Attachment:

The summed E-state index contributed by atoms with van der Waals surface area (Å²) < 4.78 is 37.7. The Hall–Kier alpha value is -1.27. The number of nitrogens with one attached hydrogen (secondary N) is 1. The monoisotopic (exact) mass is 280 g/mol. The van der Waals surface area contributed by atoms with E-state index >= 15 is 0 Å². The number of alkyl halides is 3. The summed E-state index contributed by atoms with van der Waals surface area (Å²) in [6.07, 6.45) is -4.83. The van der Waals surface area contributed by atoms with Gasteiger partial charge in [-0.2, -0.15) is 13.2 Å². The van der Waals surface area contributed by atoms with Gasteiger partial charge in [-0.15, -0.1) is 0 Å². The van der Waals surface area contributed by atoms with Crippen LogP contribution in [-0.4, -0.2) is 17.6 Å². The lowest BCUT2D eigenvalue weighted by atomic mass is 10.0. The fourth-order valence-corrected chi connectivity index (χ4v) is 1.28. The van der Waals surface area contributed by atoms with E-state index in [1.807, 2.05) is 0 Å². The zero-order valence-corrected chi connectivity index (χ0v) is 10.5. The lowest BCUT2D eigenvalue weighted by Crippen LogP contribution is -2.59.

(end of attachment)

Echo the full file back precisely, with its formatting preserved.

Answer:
The summed E-state index contributed by atoms with van der Waals surface area (Å²) < 4.78 is 37.7. The Hall–Kier alpha value is -1.27. The number of nitrogens with one attached hydrogen (secondary N) is 1. The monoisotopic (exact) mass is 280 g/mol. The van der Waals surface area contributed by atoms with E-state index >= 15 is 0 Å². The number of alkyl halides is 3. The summed E-state index contributed by atoms with van der Waals surface area (Å²) in [6.07, 6.45) is -4.83. The van der Waals surface area contributed by atoms with Gasteiger partial charge in [-0.2, -0.15) is 13.2 Å². The van der Waals surface area contributed by atoms with Gasteiger partial charge in [-0.15, -0.1) is 0 Å². The van der Waals surface area contributed by atoms with Crippen LogP contribution in [-0.4, -0.2) is 17.6 Å². The lowest BCUT2D eigenvalue weighted by atomic mass is 10.0. The fourth-order valence-corrected chi connectivity index (χ4v) is 1.28. The van der Waals surface area contributed by atoms with E-state index in [1.807, 2.05) is 0 Å². The zero-order valence-corrected chi connectivity index (χ0v) is 10.5. The lowest BCUT2D eigenvalue weighted by Crippen LogP contribution is -2.59.